By Walt Hickey
Burn It Down
The winner of the best paper award in Political Psychology at the meeting of the American Political Science Association was one that identified a key segment of the American population, namely people who would like to burn it down. Six surveys — of 5,157 Americans and 1,336 Danes — found unexpectedly high numbers of people who agreed with statements related to basically just letting the social order collapse to begin anew. And while I’ve tweeted more than enough moody Mountain Goats lyrics in my time to understand the fundamental appeal of youthful nihilism, some of this goes a bit far. Fully 40 percent of respondents agreed “We cannot fix the problems in our social institutions, we need to tear them down and start over,” another 40 percent agreed with the statement “When I think about our political and social institutions, I cannot help thinking ‘just let them all burn.’,” and 24 percent agreed “I think society should be burned to the ground,” which, come on Aerys, this was a survey, not a junior high school notebook mid-MCR phase. The figures are high, but entirely unsurprising for anyone who went to a Halloween part in 2008 following the release of The Dark Knight.
Kellogg was in the veggie burger game ages before Impossible Burgers and Beyond Meat even conceived of a disconcertingly bloody slab of plant protein, and they’re eyeing to hold the throne of the frozen food aisle. Kellogg owns Morningstar Farms, a staple of the veggie burger biz, which will begin selling their own version of a meat imitator — the “Incogmeato” burger, which is just excellent work on the part of the folks in marketing — early next year. The market for meat substitutes is projected to hit $140 billion in 10 years, but Morningstar’s seen their market share slip from 33.3 percent of veggie burger sales in 2013 to just 16.9 percent last year.
Women On Screen
The 12th edition of the annual report on the top 100 films’ portrayal of women has been revealed, and the results are bad. In 2018, 33.1 percent of the speaking characters in film were women, which has effectively been flat since 10 years ago, when 32.8 percent of speaking characters in top-grossing films were women. Sure, this is technically the best-ever year for women in Hollywood by this metric, but 2-to-1 is still an extremely depressing statistic. Women have made gains in some genres — women accounted for 29 percent of speaking characters in action or adventure films last year, up from 20 percent in 2007 — but behind the camera things are quite bad. Women were just 21.2 percent of producers, 14.4 percent of writers and 4.5 percent of directors.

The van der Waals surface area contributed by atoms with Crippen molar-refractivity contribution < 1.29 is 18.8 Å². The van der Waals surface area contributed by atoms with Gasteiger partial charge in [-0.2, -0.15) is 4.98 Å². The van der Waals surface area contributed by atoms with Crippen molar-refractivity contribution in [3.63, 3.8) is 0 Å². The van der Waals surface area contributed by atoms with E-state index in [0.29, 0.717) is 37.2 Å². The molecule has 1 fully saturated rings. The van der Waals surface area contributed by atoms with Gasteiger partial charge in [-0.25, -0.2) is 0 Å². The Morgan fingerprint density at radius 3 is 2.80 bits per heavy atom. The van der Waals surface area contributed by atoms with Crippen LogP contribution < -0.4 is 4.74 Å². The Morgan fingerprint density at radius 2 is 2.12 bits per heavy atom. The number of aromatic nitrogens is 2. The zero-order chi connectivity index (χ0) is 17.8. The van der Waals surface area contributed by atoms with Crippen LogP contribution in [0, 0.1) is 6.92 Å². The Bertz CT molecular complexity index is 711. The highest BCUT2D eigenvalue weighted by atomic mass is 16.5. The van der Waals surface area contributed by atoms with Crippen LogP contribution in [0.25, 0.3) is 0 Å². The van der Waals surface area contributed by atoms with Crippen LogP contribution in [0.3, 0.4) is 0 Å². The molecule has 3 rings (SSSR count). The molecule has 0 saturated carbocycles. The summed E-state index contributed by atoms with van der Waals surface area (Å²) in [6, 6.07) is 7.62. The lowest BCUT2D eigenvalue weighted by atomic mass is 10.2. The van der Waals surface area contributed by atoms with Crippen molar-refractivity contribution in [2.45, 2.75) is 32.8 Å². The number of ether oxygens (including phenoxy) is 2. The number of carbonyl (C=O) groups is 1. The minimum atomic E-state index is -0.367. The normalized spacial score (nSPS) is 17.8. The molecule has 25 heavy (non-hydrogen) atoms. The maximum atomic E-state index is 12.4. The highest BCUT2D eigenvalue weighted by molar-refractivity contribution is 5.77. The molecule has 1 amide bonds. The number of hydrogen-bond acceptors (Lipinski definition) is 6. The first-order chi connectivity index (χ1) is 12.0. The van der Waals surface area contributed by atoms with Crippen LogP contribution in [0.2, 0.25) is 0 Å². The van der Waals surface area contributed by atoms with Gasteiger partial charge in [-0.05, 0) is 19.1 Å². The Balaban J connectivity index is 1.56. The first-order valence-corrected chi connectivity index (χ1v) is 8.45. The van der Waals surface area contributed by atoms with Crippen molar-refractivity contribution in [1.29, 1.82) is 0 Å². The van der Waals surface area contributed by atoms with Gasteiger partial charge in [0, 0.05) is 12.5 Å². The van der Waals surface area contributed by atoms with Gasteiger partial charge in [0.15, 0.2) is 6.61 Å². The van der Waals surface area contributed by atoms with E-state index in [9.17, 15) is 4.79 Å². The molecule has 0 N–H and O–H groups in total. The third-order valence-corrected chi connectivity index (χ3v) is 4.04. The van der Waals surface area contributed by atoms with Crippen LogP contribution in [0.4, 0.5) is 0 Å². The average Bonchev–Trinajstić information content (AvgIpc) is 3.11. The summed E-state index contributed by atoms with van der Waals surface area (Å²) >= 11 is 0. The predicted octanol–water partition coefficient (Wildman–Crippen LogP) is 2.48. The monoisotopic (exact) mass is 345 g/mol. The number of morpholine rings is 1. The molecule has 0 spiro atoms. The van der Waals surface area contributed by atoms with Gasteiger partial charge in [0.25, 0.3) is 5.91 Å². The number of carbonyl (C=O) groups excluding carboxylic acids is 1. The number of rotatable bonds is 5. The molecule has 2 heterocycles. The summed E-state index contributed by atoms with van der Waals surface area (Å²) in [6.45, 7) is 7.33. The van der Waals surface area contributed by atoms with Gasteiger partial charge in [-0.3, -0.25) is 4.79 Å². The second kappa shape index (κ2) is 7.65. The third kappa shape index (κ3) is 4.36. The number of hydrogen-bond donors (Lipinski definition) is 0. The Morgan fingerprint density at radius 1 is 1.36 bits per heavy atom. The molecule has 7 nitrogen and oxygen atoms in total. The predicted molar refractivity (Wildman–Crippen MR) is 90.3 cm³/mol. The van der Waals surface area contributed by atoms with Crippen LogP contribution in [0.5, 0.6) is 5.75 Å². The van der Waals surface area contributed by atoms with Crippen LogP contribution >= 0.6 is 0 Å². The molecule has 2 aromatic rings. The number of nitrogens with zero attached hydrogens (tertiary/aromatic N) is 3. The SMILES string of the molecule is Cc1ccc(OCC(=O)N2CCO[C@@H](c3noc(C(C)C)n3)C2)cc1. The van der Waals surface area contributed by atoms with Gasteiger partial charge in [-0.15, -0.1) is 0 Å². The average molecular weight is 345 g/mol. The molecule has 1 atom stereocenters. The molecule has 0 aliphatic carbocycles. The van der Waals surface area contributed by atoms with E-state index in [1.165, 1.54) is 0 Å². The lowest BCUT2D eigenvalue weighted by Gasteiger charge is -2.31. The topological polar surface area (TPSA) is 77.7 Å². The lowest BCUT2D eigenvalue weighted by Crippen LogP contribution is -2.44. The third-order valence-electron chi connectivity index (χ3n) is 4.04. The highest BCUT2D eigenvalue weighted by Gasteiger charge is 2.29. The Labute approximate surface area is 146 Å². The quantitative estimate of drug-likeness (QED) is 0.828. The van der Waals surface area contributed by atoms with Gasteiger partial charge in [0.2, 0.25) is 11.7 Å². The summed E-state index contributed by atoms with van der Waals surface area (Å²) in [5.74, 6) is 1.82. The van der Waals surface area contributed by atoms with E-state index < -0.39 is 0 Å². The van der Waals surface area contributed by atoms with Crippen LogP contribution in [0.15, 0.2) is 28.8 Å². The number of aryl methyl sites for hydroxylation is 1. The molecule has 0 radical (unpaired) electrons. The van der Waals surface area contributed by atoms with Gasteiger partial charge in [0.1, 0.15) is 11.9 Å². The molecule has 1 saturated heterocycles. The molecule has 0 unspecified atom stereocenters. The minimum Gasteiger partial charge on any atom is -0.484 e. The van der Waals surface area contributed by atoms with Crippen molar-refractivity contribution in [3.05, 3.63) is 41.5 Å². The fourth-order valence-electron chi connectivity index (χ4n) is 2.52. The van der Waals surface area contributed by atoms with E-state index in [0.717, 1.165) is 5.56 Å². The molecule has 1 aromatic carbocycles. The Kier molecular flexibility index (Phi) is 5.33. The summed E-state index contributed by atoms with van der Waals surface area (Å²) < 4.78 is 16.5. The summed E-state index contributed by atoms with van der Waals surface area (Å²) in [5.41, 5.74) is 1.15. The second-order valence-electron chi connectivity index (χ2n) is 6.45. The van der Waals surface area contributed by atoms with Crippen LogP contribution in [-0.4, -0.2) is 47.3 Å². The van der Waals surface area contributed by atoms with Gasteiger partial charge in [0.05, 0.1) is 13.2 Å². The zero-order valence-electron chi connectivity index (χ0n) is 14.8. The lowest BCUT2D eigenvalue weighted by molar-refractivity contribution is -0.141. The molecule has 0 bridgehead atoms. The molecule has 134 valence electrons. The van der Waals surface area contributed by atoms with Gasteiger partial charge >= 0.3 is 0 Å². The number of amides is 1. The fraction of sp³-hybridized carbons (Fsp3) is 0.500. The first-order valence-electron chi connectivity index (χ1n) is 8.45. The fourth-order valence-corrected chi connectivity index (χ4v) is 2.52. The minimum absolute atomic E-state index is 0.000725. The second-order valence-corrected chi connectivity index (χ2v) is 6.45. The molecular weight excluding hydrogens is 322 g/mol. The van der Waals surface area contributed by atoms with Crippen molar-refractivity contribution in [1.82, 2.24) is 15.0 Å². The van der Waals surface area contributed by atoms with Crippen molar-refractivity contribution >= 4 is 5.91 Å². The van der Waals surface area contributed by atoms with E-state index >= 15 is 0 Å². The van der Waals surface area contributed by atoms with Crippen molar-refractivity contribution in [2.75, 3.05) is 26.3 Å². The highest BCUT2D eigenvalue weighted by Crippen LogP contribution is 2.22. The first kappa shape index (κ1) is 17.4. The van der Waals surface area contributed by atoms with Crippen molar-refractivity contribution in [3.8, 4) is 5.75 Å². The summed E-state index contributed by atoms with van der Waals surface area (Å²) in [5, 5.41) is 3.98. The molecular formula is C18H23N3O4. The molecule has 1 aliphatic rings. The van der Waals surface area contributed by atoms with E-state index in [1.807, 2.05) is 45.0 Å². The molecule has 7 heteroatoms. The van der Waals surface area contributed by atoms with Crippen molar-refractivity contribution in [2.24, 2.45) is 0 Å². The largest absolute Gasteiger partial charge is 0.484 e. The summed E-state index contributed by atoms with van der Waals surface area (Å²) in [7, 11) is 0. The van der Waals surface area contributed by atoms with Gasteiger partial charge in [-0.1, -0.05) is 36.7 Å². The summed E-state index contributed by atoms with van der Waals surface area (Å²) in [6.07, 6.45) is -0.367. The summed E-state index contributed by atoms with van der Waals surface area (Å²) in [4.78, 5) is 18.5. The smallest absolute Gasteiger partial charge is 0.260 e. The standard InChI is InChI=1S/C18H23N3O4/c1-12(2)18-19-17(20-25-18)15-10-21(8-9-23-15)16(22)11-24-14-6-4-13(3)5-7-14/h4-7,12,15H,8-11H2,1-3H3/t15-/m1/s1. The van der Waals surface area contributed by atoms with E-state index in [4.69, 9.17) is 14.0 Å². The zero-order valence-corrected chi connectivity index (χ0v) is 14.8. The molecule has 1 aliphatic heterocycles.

I regret to interrupt what is, legally speaking, still summertime with this information, but only with proper advanced preparation can we hope to endure the onslaught to come. The Hallmark Channel has announced their list, and by all indications they have indeed checked it twice, revealing their 40 new original Christmas films that will be unleashed on the American public this coming holiday season. I remind you last year their scientists prepared 37, topping 2017’s 33 films, making this year a record. Over the past 10 years, the Hallmark Channel and sibling network Hallmark Movies & Mysteries have unleashed fully 176 original Christmas movies, a figure that makes Marvel Studios look lazy.
The 2019 Overwatch League, an esports group, doles out some $5 million in a prize pool to franchised teams affiliated with specific cities from Chengdu to Paris. They’re also, based on Nielsen data traditionally used by leagues to gauge fan attention, getting the kind of numbers growth that gets advertisers paying up. Based on the 526 hours of league content produced in the 2019 season, the league averaged 313,000 viewers per minute globally, which is 18 percent higher than during last year’s inaugural season. As OWL contests its playoffs through September, those numbers are poised to pop: in the final week of stage three of their regular season, viewership averaged 466,000 global viewers per minute, which is up 86 percent year over year.
Traditional Chinese Medicine
China has the second largest pharmaceutical market on the planet, worth $280 billion. About 40 percent of that is from the traditional Chinese medicinal system, which includes herbal medicine and acupuncture. Half of what’s covered by China’s public health insurance is from the traditional canon, and it’s gotten results such as the 2015 Nobel prize for an anti-malarial derived from wormwood. Still, their drug business isn’t growing strongly because the traditional practices can’t be pressed into a pill and slapped with a specific set of treatment outcomes: lots of the concoctions haven’t been measured for medical efficacy by Western standards, and the traditional approach takes time and emphasizes prevention.
The time-honored position of editorial cartoonist has been largely eliminated with attrition, the general maladies of the news business, and targeted campaigns for elimination taking a serious toll on the number of full-time staff cartooning positions. A century ago, there were over 2,000 staff cartoonists at work. By the 1980s, that figure fell to 180. Contemporary estimates are pretty bad, as in 2011 — still before the onset of so much consolidation in the newspaper business — there were estimated to be fewer than 40 staff cartooning jobs in existence in the U.S. The medium’s power endures if retweets and likes are any judge, but I am yet to meet a landlord who accepts those as forms of payment. Cartoonists are turning to Patreon, Kickstarter and the few resilient stalwarts devoted to the form, such as The Nib, to keep at it.
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